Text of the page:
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Ginger Rogers Vs. Katharine Hepburn in Stage Door

Stage Door was one of the¬†great movies of the 1930’s.

Four years after writing Dinner at Eight (1932), George S. Kaufman and Edna Ferber reteamed. This time they crafted a new show business play for the Broadway stage. Stage Door was its name. A theatrical boarding house full of actresses was its edgy setting. Their story was inspired by just such a real-life lodging called “The Rehearsal Club.” It was located off Times Square in New York.

Leland Hayward represented Stage Door‘s playwright. George S. Kaufman, and sold the screen rights to RKO for $130,000, an enormous sum at the time. He worked some other angles, too. Among theatrical figures he represented were Katharine Hepburn and Ginger Rogers. Both were under contract to RKO. That’s why Hayward made his deal for Kaufman with RKO. He was simultaneously arranging for Hepburn and Rogers to star in the film adaptation of Kaufman’s story.

Katharine Hepburn at the time was boxoffice poison and needed a hit. Ginger Rogers, on the other hand, was then a huge draw — but only when dancing with Fred Astaire. She desperately wanted a hit too, to grow and show another dimension of her performing abilities. She wanted, in her words, “not to be stereotyped.” Playing Hepburn’s breezy, slangy, hard-bitten (on the outside) roommate was, by Rogers’ own description, “A milestone in my career.”

The two actresses did not care for one another, to say the least. The very least. Knowing this adds another level of interest while viewing their barbed exchanges in Stage Door. Their disaffection probably stemmed from having contiguous or concurrent affairs with the same men during this period — director George Stevens, actor James Stewart, and aviator-industrialist-mogul Howard Hughes.

So the two ladies spoke to each other only when the cameras turned, snarling through lines like this one: “When I get back to my room you’re the only thing I want to find missing.”

Hepburn had long ago set the tone for their relationship with the famous crack that defined the dancing team of Astaire and Rogers: “She gave him sex; he gave her class.”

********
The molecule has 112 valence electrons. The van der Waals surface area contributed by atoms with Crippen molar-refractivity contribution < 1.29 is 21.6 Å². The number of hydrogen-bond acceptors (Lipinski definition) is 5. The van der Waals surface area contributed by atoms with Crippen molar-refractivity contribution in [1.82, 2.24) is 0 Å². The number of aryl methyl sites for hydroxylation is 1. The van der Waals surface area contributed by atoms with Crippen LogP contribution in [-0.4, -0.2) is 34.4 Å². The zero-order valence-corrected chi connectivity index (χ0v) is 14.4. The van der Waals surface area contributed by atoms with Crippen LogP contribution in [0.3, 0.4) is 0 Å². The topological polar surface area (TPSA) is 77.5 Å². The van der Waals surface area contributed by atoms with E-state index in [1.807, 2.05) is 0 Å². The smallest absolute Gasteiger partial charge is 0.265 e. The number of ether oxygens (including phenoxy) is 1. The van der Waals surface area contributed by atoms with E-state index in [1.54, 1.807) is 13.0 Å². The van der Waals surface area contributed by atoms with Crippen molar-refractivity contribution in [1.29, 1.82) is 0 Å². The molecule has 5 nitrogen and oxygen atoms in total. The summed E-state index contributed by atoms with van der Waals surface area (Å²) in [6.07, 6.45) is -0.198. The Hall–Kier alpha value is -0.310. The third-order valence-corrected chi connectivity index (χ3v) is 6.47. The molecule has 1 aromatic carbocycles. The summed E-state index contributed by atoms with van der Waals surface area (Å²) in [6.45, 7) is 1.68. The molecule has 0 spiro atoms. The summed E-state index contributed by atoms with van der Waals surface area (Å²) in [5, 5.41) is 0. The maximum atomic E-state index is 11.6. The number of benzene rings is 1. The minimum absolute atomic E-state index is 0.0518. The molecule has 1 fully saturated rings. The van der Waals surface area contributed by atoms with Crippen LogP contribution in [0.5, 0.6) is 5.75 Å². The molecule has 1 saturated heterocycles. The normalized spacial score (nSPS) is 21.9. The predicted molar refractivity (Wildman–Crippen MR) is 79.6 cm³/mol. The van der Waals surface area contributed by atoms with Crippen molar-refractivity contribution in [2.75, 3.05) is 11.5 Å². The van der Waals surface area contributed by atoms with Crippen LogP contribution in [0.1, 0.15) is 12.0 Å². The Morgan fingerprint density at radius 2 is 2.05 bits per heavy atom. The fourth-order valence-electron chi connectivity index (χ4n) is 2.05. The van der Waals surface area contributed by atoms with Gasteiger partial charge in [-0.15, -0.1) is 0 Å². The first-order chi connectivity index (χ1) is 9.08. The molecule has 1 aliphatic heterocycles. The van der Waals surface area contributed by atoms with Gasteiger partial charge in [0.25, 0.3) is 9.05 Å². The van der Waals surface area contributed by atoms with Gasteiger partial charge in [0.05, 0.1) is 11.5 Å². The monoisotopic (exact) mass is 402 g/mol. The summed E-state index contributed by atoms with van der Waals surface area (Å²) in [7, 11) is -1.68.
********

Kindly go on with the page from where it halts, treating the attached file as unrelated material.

The year before, Rogers wanted a part in Hepburn’s MARY OF SCOTLAND (1936). On a test directed by John Ford, Rogers was disguised to conceal her identity. She did not deceive Hepburn, however, who “kicked me in the shins,” Rogers recounted in her autobiography. She quoted Hepburn at the time, “You (expletive deleted)! Who do you think you are fooling?”

Throughout production, Rogers perceived nothing but contempt and ridicule from Hepburn. So Rogers steered as far clear from Hepburn as possible, “not trusting what she might do if I in any way crossed her.”

June 8, 1937 was the second day of shooting, and found the cast of young ladies — Rogers, Hepburn, Ann Miller, Lucille Ball, Eve Arden, and Gail Patrick — clustered around a couch. Shock was reflected on their young faces as they studied the morning newspaper story with the black headline exclaiming “Jean Harlow Dead At 27!”

Stage Door cost about $900,000 to make. The previews elicited fantastic response. The premiere was staged at radio City Music Hall on October 7, 1937. Three days later the picture went into general release. Reviewers were ecstatic. This was a hit.

VARIETY raved, “Ginger Rogers is a revelation.” She and Hepburn each received the same $75,000 for their performances. At the time, Hepburn was the more important name, but Rogers, when paired with Astaire, was a more potent boxoffice attraction. How to handle billing was a question that studio executives pondered. RKO originally billed Rogers first, then reversed things.

Hepburn wrote in her autobiography, “I had no idea until much later that in the first preview Ginger Rogers was billed above me. I don’t even think that Ginger knew. At this preview so many cards came back saying, ‘The best Hepburn picture we’ve seen and she is great.’ They returned me to my first position. Lucky me.”

Stage Door garnered four Oscar nominations: best picture, best supporting actress (Andrea Leeds), best director, and best screenplay.

The picture holds up today and still plays great.